So, I decided to purchase an umbrella stroller, easy to travel with. I was able to fold it and throw it up on a top of a luggage cart. At the airport, after only a few bleary hours of sleep, with a very tired Max in the Kelty, I managed to inch my way towards customs by taking turns pushing the two luggage carts 10 meters at a time. Luckily a really nice person offered to help me to customs after I was half way across the floor, and afterwards a customs official took me out to meet Paul. I was really glad that I didn’t have the Mutsy with me too.
Ahhh, we’ve arrived in Munich, now all we have to do is suffer the umbrella stroller until the Mutsy gets here. The cobblestones are beating it up, the wheels are about to pop off, and I have to lift it over curbs, but it’s temporary. Oh, but wait, what’s this? Paul has rented our apartment for us ahead of time, but didn’t think to make sure it would accommodate our stroller. The are seven steps up to the lift, ten steps down to the basement, the lift is too small for the Mutsy, and we live on the fourth floor. Nor did he realize that there are no escalators or lifts at the local train station, meaning I have to carry the stroller up about 30 steps, or ask in my broken German for someone to help me. When I found this out (the hard way, by trial), I called Paul about to cry. As luck would have it escalators and lifts are being added to our train station, but not to our apartment building. Nor is there any convenient place to store the stroller near the front door of the building.
So here are our options, I could store the Musty in our parking spot, but we’re renting it out to someone else. I could store the Mutsy in the bike room off of the parking garage and go through the garage door. Then I can run the grocery bags and other shopping through the garage, into our building, leave the groceries next to the basement lift, run back to the stroller get Max, run to the… oh wait, $%*&, that’s not going to work either. So I guess our other option is to invest in our fourth stroller.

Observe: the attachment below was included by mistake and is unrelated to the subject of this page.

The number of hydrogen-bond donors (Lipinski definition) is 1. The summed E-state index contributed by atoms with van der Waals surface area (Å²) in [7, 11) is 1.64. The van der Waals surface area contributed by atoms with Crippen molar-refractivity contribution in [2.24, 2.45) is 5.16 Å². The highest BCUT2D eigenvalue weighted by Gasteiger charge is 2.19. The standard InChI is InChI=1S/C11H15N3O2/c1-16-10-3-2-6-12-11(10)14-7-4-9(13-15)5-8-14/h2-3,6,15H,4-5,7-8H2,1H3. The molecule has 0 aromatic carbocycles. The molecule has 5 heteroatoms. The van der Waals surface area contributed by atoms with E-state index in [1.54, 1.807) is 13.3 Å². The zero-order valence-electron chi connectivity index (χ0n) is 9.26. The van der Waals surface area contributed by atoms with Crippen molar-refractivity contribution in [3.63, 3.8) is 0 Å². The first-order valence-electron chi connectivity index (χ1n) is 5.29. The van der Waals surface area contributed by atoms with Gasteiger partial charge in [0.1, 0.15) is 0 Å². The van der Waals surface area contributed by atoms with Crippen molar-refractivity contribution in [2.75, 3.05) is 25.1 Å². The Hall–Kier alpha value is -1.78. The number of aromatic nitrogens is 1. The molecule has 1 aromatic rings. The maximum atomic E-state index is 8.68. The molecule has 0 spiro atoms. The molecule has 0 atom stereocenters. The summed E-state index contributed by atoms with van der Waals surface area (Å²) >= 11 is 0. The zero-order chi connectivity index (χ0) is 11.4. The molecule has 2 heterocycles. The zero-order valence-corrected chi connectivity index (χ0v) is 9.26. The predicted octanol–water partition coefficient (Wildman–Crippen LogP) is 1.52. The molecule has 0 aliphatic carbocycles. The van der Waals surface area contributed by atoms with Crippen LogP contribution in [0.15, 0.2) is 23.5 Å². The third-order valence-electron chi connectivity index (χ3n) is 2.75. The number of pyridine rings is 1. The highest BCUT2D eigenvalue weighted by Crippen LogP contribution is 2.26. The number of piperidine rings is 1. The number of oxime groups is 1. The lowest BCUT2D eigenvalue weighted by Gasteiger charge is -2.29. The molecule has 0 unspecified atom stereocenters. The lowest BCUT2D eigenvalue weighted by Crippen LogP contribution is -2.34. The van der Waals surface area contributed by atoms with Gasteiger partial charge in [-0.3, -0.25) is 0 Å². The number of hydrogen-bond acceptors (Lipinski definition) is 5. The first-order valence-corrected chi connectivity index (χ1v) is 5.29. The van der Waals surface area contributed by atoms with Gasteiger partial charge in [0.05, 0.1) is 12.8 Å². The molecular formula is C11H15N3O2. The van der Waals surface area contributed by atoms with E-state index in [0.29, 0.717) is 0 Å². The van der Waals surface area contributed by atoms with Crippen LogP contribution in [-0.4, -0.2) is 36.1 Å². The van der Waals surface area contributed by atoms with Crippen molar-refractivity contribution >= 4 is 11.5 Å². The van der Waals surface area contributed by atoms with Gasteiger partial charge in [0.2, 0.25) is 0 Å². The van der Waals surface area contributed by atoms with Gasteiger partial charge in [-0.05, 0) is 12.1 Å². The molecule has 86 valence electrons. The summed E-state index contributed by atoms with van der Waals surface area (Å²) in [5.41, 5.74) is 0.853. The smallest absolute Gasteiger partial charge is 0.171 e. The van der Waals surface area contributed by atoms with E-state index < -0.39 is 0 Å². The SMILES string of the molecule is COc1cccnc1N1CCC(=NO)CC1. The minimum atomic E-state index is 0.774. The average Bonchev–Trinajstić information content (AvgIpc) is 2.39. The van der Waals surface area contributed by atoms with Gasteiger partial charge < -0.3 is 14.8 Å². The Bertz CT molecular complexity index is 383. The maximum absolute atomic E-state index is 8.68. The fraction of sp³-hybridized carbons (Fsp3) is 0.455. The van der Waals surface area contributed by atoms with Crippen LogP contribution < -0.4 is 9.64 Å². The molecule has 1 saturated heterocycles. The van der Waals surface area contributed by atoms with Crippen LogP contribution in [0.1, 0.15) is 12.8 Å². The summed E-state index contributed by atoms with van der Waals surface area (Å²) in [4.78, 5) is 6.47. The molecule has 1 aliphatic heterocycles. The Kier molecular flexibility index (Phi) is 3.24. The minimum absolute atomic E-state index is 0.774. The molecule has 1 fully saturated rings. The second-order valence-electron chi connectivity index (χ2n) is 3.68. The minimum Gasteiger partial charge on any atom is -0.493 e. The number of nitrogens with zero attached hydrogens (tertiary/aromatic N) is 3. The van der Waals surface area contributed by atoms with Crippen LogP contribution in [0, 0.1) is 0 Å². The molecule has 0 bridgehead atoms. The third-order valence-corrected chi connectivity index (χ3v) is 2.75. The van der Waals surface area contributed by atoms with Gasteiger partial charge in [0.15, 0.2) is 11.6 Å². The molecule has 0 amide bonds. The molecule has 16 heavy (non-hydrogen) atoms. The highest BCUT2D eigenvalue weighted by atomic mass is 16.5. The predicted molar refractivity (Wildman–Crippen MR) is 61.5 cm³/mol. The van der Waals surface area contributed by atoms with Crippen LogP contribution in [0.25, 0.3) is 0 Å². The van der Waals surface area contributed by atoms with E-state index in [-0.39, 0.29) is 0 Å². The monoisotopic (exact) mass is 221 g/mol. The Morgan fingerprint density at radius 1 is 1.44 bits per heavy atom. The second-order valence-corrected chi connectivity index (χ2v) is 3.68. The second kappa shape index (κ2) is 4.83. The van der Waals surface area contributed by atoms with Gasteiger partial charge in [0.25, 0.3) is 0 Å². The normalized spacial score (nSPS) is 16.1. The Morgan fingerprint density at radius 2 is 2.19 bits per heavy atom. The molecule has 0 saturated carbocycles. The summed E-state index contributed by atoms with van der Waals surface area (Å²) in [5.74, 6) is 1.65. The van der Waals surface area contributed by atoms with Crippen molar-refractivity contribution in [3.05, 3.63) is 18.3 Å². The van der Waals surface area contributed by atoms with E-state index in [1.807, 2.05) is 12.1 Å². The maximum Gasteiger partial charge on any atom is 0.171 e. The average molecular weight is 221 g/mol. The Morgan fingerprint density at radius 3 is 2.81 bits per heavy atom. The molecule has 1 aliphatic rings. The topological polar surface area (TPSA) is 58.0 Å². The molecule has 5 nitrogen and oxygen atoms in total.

So, this time, oh no, we’re not making any of the mistakes we made with our first two purchases. We have spent many days visiting every store in the city that sells strollers, sometimes twice. We’re asking all the questions and measuring the strollers up, down, backwards and forward, and hopefully this time we’ll get the perfect stroller. Since we eventually plan on having another child, should we get a stroller that has the baby bassinet as well as the chair? We might still be in this apartment, so it would be silly to invest in another stroller, but than have to buy yet another one that will work for an infant. We considered even purchasing a double stroller, but the double strollers are all too big for the elevator. Luckily there is this hand little stand you can attach to your stroller and Max can stand on it when his little sibling comes along.
We think we’ve found stroller that meets most of our needs. It can handle all terrains from gravel to cobble stones. The back wheels are large, so it will easily go up and down the stairs. The base is one of the smallest ones out there, as small as our umbrella stroller, so it will fit into the elevator. It‘s a fairly compact stroller, and it has swivel wheels in the front, so it will handle the aisles of grocery stores and trams easily. It’s only 11 kilos/ 25 lbs., so in terms of strollers this kind, it’s pretty light. It has great storage space, and you can raise the seat/bassinet to add even more. And I’ll be honest the first thing that got me looking at the this particular brand of stroller was that one of the models is wired for your I’Pod so you can play music to your child. Unfortunately the one wired for I’Pod doesn’t have big enough wheels. So, based on our extensive research, it looks like the I’Coo Targo City will be stroller number four. Now we just have to decide upon a color.